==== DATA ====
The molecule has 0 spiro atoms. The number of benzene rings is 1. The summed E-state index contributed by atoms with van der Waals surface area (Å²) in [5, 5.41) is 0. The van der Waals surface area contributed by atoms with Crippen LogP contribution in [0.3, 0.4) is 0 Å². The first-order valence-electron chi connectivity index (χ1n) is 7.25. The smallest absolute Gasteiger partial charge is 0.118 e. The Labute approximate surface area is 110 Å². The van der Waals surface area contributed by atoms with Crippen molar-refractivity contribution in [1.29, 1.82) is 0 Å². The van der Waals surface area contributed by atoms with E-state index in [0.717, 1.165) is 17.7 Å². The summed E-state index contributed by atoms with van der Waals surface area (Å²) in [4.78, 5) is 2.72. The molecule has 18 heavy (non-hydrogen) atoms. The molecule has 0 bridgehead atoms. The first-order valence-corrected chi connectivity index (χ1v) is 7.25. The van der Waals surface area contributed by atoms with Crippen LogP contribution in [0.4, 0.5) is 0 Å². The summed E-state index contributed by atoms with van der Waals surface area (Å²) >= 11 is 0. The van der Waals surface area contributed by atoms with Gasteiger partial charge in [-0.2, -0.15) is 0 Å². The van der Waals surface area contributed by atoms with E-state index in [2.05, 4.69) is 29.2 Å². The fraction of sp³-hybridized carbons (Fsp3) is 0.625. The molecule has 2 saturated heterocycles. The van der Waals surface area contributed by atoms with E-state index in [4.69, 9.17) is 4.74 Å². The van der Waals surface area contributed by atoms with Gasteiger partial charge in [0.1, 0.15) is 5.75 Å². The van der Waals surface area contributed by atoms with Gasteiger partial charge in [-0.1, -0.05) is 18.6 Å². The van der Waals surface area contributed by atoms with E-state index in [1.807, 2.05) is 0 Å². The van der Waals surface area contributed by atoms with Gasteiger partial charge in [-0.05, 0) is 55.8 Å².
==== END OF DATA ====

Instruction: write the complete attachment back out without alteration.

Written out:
The molecule has 0 spiro atoms. The number of benzene rings is 1. The summed E-state index contributed by atoms with van der Waals surface area (Å²) in [5, 5.41) is 0. The van der Waals surface area contributed by atoms with Crippen LogP contribution in [0.3, 0.4) is 0 Å². The first-order valence-electron chi connectivity index (χ1n) is 7.25. The smallest absolute Gasteiger partial charge is 0.118 e. The Labute approximate surface area is 110 Å². The van der Waals surface area contributed by atoms with Crippen molar-refractivity contribution in [1.29, 1.82) is 0 Å². The van der Waals surface area contributed by atoms with E-state index in [0.717, 1.165) is 17.7 Å². The summed E-state index contributed by atoms with van der Waals surface area (Å²) in [4.78, 5) is 2.72. The molecule has 18 heavy (non-hydrogen) atoms. The molecule has 0 bridgehead atoms. The first-order valence-corrected chi connectivity index (χ1v) is 7.25. The van der Waals surface area contributed by atoms with Crippen LogP contribution in [0.4, 0.5) is 0 Å². The summed E-state index contributed by atoms with van der Waals surface area (Å²) >= 11 is 0. The van der Waals surface area contributed by atoms with Gasteiger partial charge in [-0.2, -0.15) is 0 Å². The van der Waals surface area contributed by atoms with E-state index in [2.05, 4.69) is 29.2 Å². The fraction of sp³-hybridized carbons (Fsp3) is 0.625. The molecule has 2 saturated heterocycles. The van der Waals surface area contributed by atoms with E-state index in [4.69, 9.17) is 4.74 Å². The van der Waals surface area contributed by atoms with Gasteiger partial charge in [0.1, 0.15) is 5.75 Å². The van der Waals surface area contributed by atoms with Gasteiger partial charge in [-0.1, -0.05) is 18.6 Å². The van der Waals surface area contributed by atoms with E-state index in [1.807, 2.05) is 0 Å². The van der Waals surface area contributed by atoms with Gasteiger partial charge in [-0.05, 0) is 55.8 Å².